By the end of this section, you will be able to:
- Describe the sunspot cycle and, more generally, the solar cycle
- Explain how magnetism is the source of solar activity
Before the invention of the telescope, the Sun was thought to be an unchanging and perfect sphere. We now know that the Sun is in a perpetual state of change: its surface is a seething, bubbling cauldron of hot gas. Areas that are darker and cooler than the rest of the surface come and go. Vast plumes of gas erupt into the chromosphere and corona. Occasionally, there are even giant explosions on the Sun that send enormous streamers of charged particles and energy hurtling toward Earth. When they arrive, these can cause power outages and other serious effects on our planet.
The first evidence that the Sun changes came from studies of sunspots, which are large, dark features seen on the surface of the Sun caused by increased magnetic activity. They look darker because the spots are typically at a temperature of about 3800 K, whereas the bright regions that surround them are at about 5800 K (Figure 1). Occasionally, these spots are large enough to be visible to the unaided eye, and we have records going back over a thousand years from observers who noticed them when haze or mist reduced the Sun’s intensity. (We emphasize what your parents have surely told you: looking at the Sun for even a brief time can cause permanent eye damage. This is the one area of astronomy where we don’t encourage you to do your own observing without getting careful instructions or filters from your instructor.)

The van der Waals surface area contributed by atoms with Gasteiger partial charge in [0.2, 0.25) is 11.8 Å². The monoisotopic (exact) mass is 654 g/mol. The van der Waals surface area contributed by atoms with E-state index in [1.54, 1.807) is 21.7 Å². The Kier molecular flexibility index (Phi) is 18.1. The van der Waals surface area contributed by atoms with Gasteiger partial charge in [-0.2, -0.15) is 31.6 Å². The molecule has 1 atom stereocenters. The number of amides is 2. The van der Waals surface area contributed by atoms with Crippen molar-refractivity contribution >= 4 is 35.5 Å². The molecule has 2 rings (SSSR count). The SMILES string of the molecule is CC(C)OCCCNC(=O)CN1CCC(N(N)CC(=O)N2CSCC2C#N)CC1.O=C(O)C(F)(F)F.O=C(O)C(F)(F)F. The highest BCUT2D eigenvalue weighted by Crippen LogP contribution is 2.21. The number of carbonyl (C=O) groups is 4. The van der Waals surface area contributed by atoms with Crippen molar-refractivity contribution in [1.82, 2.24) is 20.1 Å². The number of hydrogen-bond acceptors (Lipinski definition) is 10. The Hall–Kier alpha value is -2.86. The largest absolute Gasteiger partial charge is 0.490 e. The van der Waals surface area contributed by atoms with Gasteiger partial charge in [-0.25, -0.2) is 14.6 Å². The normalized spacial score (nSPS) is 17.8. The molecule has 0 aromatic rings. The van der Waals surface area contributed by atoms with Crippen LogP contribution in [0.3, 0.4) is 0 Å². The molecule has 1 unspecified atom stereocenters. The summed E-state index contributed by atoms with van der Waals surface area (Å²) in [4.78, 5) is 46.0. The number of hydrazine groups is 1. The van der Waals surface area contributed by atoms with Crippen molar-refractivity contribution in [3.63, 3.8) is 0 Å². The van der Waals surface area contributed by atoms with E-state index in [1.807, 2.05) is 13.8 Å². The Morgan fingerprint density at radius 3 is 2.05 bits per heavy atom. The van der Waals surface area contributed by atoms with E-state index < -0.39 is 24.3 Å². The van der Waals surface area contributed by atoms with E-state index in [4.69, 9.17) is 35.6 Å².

While we understand that sunspots look darker because they are cooler, they are nevertheless hotter than the surfaces of many stars. If they could be removed from the Sun, they would shine brightly. They appear dark only in contrast with the hotter, brighter photosphere around them.
Individual sunspots come and go, with lifetimes that range from a few hours to a few months. If a spot lasts and develops, it usually consists of two parts: an inner darker core, the umbra, and a surrounding less dark region, the penumbra. Many spots become much larger than Earth, and a few, like the largest one shown in Figure 1 have reached diameters over 140,000 kilometers. Frequently, spots occur in groups of 2 to 20 or more. The largest groups are very complex and may have over 100 spots. Like storms on Earth, sunspots are not fixed in position, but they drift slowly compared with the Sun’s rotation.
By recording the apparent motions of the sunspots as the turning Sun carried them across its disk (Figure 2). Galileo, in 1612, demonstrated that the Sun rotates on its axis with a rotation period of approximately 1 month. Our star turns in a west-to-east direction, like the orbital motions of the planets. The Sun, however, is a gas and does not have to rotate rigidly, the way a solid body like Earth does. Modern observations show that the speed of rotation of the Sun varies according to latitude, that is, it’s different as you go north or south of the Sun’s equator. The rotation period is about 25 days at the equator, 28 days at latitude 40°, and 36 days at latitude 80°. We call this behavior differential rotation.
The Sunspot Cycle
Between 1826 and 1850, Heinrich Schwabe, a German pharmacist and amateur astronomer, kept daily records of the number of sunspots. What he was really looking for was a planet inside the orbit of Mercury, which he hoped to find by observing its dark silhouette as it passed between the Sun and Earth. He failed to find the hoped-for planet, but his diligence paid off with an even-more important discovery: the sunspot cycle. He found that the number of sunspots varied systematically, in cycles about a decade long.